, April 2007
The eminent Kodály Quartet with this seventh volume has now completed its Schubert Quartet cycle, joining their previous Naxos sets of the complete string quartets of Haydn and Beethoven.
There are five scores, three of which were left incomplete, were composed early in Schubert’s career. Few would claim these chamber scores as masterworks but these fascinating off-cuts from the apprentice’s workbench deserve salvaging.
The Kodály trace their origins from meeting as students in 1966 at the Ferenc Liszt Academy of Music, Budapest when they were then known as the Sebestyén Quartet. In 1970 they became known as the Kodály Quartet, a change that required official Government approval. Three of the Kodálys: violinist Tomás Sazbó; violist Gábor Fias and cellist János Devich had previously been Sebestyén Quartet members. The last original member Tomás Sazbó retired in 2006 after forty years service. Attila Falvay who joined the Kodálys in 1980 now leads the current line-up.
They have been highly prolific in the recording studio and made their reputation with the immense Naxos cycle of the ‘Complete String Quartets’ of Haydn in Budapest between 1991-2000; The cycle is available on single discs or as part of a 23 disc budget-price set on Naxos 8.502301. Despite personnel changes, on the evidence of these convincing performances, the Kodálys continue to uphold the greatest standards of the rich Hungarian string quartet tradition.
The opening work is the rarely heard Movement in C minor for String Quartet, D.103 from 1814. Known as theQuartettsatz,the score is a curiosity since it consists of a single incomplete movement. The C minor, D.103 score is not to be confused with the String Quartet in C minor, D.703 (1820) that is also commonly known as the Quartettsatz. Schubert, it seems, intended the D.103 score as a first movement to a full-length quartet that is no longer extant. The incomplete score has a slow and dark introduction then the mood lightens in sonata form. I love the way the Kodálys play with vigour and spirit in edgy, restless music - a young man’s angst.
The String Quartet No. 5 in B flat major, D.68 is an unfinished score from 1813 consisting of two outer Allegro movements. There is a high-spirited opening given here with gusto and biting attack and an enjoyable closing movement in the form of an Haydnesque Rondo that is played with an infectious jauntiness, accentuating the spiky rhythms.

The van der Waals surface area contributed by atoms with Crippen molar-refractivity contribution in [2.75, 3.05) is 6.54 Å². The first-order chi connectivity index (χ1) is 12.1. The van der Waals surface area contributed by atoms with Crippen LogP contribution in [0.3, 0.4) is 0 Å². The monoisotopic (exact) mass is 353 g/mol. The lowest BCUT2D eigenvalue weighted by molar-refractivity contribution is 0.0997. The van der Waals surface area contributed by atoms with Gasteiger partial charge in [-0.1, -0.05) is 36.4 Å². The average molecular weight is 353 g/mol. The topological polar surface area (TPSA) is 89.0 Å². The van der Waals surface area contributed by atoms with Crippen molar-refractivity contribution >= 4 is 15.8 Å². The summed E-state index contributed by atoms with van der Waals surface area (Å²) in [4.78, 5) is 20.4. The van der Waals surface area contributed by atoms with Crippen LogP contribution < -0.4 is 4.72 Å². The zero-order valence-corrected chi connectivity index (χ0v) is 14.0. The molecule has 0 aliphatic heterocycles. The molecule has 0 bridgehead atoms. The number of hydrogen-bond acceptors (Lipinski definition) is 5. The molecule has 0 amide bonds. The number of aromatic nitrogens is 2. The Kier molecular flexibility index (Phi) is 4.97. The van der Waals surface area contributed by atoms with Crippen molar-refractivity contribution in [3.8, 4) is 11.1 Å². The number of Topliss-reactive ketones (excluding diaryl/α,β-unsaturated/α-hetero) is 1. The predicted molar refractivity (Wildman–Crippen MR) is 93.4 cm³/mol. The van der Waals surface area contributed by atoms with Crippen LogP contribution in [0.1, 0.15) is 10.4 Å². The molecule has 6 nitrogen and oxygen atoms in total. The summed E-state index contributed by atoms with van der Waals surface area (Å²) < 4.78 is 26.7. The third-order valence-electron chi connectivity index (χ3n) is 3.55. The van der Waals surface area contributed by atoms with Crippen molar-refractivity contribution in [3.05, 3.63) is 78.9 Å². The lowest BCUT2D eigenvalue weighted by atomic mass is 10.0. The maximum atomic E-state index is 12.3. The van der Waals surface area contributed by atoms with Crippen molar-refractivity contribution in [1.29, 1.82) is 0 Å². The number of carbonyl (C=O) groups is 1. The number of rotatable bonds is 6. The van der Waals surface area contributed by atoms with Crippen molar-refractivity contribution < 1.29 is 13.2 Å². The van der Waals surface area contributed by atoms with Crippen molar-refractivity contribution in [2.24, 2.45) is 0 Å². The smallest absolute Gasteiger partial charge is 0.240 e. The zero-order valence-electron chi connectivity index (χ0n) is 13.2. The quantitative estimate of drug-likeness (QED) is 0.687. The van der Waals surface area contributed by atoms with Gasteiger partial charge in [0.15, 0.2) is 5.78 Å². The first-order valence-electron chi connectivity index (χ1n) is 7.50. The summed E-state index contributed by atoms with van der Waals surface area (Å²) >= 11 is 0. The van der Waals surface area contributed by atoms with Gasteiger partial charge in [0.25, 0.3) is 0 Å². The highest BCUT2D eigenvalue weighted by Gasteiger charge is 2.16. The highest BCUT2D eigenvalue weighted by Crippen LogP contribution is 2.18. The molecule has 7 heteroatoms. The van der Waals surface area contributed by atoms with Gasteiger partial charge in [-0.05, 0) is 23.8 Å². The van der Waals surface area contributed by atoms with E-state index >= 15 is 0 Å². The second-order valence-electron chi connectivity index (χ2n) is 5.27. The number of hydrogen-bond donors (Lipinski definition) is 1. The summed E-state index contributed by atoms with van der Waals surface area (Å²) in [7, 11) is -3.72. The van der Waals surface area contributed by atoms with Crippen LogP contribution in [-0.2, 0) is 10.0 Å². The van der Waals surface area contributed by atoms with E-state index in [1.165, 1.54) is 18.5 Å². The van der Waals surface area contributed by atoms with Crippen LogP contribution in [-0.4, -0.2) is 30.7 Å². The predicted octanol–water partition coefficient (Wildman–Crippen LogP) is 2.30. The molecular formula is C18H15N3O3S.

The String Trio, D.471 was composed in 1816. The B flat major score for violin, viola and cello consists of an opening Allegro movement together with a fragmentary second movement marked Andante sostenuto that Schubert abandoned after only 39 bars. Here the Kodálys impress with attractive and expressive playing.. It’s not crucial but I would have liked the Andante sostenuto fragment to have been included.
An unusual and seldom-heard score the Five Minuets with six Trios for String Quartet, D.89 was composed in 1813. The first and fifth Minuets each has two trios, although; second and fourth Minuets lack a trio. Disappointingly the Kodálys in the Minuet No. 1 are laboured, lacking in vitality and lightness of touch, although, they seem bright and lively in the short Minuet No. 2. They are stately and sophisticated in the Minuet No. 3; skilfully revealing the dance-like qualities of the Minuet No. 4 providing a rustic, weighty character to the Minuet No. 5.
The closing score is the Overture in C minor for String Quintet; D.8 is an early work dating from 1811. Rich and characterful, the Overture in C minor in this performance assuredly contrast anger and agitation with vernal frolics.
The Kodály bring this Schubert series to a fine close with admirable performances. The cool and reasonably clear sound is of an acceptable standard as were the booklet notes.